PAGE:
Biden’s Approval Continues to Drift Along at Historic Low as Rematch With Trump Looms

Washington TND - April 29, 2024 6:02 am

Pres. Joe Biden speaks at a campaign event, Tues. April 16, 2024 in Scranton, Pa.(AP- Alex Brandon)

President Joe Biden’s approval rating continued to dip during the last quarter of his presidency, continuing along the anemic low trend it has held for the last two and half years.

According to the latest Gallup Poll, which measured the president’s approval between Jan. 20 (the third anniversary of his taking office) and April 19 of this year, the commander-in-chief has the approval of only 38.7% of Americans. This is down slightly, statistically negligible, from the 39% approval rating he held in the poll’s measure of the preceding quarter of his term, but still a significant departure from the support enjoyed by many of his predecessors.

According to Gallup’s numbers, Biden’s approval is at a historic low for holders of the Oval Office since the outset of the latter half of the 20th century. Of the previous chief executives since Dwight Eisenhower to be elected to a first term (Gallup did not provide data for Presidents John F. Kennedy, who had been assassinated by that point, Johnson, and Ford, the latter two of whom assumed the presidency), Biden has the lowest approval by far at the corresponding points in all of their terms. Eisenhower enjoyed a record high of 73.2% in January to April of 1956, buoyed by then still-high support and trust in politicians and institutions by Americans across the board, and would go on to win a resounding second term with 457 electoral votes and 57.4% of the popular vote.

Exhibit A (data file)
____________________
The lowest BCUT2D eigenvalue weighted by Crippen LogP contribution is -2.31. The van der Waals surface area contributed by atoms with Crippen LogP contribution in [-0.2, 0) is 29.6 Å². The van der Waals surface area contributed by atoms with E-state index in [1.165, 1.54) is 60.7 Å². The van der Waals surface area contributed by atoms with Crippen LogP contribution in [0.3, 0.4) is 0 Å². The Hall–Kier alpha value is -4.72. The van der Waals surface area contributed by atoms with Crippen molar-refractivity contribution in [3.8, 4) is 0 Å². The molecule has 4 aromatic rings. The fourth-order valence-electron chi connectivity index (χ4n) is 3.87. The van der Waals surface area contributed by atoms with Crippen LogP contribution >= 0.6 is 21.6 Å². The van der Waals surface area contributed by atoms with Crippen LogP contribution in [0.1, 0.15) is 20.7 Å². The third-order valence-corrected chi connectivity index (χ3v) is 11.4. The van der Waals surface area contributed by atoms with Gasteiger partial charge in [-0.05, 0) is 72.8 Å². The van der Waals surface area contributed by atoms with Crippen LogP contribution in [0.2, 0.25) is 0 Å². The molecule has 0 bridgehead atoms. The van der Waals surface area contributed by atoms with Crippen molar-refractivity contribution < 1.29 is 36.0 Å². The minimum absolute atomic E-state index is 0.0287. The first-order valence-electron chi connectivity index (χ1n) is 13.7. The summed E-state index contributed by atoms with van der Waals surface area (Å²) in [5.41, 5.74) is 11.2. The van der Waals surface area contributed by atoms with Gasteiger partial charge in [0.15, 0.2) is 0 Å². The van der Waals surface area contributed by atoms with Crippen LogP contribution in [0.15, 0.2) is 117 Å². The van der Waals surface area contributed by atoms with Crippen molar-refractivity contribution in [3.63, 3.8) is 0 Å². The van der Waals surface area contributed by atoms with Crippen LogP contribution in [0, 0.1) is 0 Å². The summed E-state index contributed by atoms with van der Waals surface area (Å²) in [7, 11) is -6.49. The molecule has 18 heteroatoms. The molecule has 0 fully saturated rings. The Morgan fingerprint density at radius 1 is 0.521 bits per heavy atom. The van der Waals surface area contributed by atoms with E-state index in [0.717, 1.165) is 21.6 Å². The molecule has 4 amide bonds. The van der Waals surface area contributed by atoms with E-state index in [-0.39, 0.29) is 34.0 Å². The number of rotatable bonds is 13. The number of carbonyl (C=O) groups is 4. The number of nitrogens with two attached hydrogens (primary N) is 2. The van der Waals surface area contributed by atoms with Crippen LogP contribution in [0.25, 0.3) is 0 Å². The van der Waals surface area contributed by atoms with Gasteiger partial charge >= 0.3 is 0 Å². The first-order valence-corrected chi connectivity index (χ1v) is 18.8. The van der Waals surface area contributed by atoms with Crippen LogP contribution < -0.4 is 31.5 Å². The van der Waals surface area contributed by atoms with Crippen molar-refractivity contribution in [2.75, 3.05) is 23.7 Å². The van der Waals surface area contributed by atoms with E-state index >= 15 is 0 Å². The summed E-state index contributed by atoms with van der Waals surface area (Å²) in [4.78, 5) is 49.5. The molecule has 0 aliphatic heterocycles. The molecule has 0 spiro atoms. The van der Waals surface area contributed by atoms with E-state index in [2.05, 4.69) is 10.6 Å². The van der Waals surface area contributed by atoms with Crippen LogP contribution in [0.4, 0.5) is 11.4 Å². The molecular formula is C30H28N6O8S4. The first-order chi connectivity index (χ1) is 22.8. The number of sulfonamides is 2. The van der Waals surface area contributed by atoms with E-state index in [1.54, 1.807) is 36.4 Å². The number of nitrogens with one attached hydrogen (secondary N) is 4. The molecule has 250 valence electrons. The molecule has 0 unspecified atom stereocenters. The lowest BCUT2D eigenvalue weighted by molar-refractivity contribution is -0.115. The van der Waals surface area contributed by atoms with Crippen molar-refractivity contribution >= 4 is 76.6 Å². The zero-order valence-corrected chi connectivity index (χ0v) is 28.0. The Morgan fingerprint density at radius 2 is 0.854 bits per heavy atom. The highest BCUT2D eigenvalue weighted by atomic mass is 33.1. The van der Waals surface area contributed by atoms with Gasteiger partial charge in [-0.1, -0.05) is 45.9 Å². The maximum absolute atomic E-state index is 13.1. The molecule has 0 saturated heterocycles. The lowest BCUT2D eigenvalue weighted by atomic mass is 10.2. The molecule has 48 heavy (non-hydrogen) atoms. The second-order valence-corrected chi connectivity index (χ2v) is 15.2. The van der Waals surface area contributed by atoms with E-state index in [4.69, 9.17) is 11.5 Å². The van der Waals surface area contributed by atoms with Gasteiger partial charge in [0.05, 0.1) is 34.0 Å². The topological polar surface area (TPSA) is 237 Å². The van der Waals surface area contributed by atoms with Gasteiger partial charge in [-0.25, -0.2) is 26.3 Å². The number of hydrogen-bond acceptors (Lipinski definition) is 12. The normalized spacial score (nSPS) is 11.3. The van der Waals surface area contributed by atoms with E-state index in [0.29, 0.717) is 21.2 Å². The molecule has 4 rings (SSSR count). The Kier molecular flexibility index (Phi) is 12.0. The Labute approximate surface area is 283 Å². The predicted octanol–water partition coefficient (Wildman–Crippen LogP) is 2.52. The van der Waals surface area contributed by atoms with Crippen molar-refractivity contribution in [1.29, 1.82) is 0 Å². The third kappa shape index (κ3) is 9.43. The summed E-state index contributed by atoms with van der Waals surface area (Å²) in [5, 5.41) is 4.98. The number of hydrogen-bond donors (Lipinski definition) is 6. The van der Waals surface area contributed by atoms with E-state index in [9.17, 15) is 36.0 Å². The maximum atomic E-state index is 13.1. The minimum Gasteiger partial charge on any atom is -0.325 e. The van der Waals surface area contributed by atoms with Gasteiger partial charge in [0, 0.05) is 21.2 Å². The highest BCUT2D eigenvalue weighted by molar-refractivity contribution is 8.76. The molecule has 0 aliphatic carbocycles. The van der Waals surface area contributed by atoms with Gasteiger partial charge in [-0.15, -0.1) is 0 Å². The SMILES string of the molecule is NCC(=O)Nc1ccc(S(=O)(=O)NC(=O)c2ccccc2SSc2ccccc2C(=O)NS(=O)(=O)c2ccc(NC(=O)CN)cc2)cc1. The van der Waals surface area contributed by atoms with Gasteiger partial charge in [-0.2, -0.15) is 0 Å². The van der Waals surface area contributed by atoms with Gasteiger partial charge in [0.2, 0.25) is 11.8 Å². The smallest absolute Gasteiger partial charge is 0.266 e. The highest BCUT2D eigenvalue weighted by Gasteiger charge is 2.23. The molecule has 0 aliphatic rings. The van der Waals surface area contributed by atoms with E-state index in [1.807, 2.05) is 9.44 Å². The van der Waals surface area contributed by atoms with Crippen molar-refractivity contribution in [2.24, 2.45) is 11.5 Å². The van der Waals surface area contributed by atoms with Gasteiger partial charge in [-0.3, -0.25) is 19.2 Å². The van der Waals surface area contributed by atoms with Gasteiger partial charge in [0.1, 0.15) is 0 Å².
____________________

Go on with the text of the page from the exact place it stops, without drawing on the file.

The approval rating during the 13th quarter for the last 10 Presidents of the United States who were formally elected to a traditional first, four-year term in office. (Image courtesy of Gallup)

The approval rating during the 13th quarter for the last 10 Presidents of the United States who were formally elected to a traditional first, four-year term in office. (Image courtesy of Gallup)